A quantitative proteomic approach for unveiling novel mechanisms associated with MeHg-induced toxicity: effects on the methylation cycle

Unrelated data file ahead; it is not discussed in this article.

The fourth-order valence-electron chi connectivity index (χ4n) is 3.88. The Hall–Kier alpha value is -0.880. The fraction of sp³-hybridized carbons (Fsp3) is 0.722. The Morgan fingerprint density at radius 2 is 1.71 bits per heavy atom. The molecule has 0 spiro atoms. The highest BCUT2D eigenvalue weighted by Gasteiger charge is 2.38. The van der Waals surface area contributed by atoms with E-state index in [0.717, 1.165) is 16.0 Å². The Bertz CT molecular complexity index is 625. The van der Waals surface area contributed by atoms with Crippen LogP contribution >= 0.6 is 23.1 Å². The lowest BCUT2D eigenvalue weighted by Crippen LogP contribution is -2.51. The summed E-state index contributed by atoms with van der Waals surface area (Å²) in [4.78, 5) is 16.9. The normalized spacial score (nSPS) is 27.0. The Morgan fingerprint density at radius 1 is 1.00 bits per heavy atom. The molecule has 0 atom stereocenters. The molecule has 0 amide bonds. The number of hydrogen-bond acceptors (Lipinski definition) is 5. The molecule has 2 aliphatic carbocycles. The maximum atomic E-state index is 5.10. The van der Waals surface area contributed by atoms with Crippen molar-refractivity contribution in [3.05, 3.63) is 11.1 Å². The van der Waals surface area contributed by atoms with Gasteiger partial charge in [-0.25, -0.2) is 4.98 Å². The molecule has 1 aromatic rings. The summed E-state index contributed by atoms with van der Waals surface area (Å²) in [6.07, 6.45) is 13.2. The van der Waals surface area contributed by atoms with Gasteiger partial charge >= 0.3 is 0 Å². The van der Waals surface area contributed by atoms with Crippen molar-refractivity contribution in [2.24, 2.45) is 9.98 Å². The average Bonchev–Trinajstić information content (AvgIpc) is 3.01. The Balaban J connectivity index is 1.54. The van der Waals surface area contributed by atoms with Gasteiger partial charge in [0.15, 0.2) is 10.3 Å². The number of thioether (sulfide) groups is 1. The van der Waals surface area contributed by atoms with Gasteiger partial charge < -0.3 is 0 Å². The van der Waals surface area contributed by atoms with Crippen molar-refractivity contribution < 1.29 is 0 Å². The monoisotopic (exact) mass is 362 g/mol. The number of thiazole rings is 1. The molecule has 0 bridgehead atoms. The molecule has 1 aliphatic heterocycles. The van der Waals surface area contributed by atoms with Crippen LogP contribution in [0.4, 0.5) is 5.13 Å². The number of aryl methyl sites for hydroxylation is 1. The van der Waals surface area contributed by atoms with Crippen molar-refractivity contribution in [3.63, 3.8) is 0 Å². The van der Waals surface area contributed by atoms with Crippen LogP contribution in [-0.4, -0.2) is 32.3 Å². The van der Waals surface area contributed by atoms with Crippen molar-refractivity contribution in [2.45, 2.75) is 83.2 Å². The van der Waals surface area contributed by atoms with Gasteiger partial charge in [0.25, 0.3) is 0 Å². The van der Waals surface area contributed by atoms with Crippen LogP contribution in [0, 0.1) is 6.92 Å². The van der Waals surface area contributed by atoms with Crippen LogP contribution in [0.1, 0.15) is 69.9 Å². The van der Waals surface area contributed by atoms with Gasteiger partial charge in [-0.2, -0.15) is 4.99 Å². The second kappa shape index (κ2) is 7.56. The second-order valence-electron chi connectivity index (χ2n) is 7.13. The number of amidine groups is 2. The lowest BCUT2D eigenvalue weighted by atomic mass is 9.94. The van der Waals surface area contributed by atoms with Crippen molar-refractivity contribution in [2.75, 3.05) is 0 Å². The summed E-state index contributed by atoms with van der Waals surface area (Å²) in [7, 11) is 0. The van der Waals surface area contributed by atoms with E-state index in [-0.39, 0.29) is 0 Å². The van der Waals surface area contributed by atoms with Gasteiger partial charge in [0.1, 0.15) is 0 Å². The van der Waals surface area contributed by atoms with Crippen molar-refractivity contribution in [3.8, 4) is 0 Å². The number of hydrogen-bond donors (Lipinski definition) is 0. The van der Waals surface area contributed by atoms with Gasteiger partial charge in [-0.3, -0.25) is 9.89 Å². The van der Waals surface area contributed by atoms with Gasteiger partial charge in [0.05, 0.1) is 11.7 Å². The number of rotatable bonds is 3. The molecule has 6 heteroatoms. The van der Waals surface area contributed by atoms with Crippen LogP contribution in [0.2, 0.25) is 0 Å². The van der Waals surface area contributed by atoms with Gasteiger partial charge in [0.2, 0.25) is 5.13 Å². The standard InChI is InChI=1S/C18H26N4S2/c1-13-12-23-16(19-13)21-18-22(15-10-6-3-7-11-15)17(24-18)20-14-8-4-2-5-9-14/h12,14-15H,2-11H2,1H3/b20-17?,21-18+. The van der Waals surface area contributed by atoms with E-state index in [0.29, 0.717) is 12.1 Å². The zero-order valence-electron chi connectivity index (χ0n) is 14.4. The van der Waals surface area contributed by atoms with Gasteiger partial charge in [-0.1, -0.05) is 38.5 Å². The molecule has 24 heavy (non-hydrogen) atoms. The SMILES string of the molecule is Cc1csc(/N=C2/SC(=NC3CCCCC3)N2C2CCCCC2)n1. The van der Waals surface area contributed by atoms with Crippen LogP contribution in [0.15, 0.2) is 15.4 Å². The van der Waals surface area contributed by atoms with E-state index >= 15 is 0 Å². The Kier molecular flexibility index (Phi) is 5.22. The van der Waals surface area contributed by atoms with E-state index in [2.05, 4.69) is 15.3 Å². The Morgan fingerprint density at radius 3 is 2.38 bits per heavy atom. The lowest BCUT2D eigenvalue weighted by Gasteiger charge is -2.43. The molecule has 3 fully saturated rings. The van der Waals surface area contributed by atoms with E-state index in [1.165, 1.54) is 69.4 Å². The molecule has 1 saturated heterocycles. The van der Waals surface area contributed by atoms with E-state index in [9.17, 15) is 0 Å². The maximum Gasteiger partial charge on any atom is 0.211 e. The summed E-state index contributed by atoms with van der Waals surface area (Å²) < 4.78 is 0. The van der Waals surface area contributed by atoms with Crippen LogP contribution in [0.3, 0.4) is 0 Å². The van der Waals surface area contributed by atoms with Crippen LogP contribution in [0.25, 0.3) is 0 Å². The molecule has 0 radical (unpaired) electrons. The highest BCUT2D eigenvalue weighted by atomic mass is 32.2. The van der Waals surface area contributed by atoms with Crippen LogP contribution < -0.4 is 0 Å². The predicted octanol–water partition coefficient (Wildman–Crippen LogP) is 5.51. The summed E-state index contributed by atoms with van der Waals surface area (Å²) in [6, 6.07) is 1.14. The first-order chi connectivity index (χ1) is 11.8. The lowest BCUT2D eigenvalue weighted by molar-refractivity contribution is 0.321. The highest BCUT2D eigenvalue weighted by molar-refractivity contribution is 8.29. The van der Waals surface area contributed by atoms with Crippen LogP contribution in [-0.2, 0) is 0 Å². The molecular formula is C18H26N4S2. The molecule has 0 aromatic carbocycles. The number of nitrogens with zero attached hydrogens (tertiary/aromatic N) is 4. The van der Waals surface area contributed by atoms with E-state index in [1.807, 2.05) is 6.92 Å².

Methylmercury (MeHg) is still a major threat for human health and the environment due to its extremely high toxicity that mainly affects the nervous system. Despite the great efforts made during the last few decades, the specific molecular mechanisms involved in MeHg-induced toxicity are still not completely unveiled. In this work we explored such mechanisms using neuroblastoma cells (Neuro-2a) and SILAC as a quantitative proteomic approach. We found that exposure of Neuro-2a cells to 2 mg L−1 MeHg for 8 h decreased the cell viability to 70% and caused significant changes in the morphology of the cells, specially regarding neurite development. Our proteomic results showed different proteins altered upon MeHg exposure that helped to identify pathways related to the toxicity exerted by MeHg. Specifically, we have found that MeHg affects the methylation cycle by inhibiting the expression of key enzymes including MTHFD1 and MTR. Moreover, we demonstrate that inhibition of MTHFD1 is not observed when exposing the cells to inorganic Hg and other heavy metals such as Pb or Cu. Thus, this work sets the stage for dissecting a specific molecular mechanism for MeHg-induced toxicity.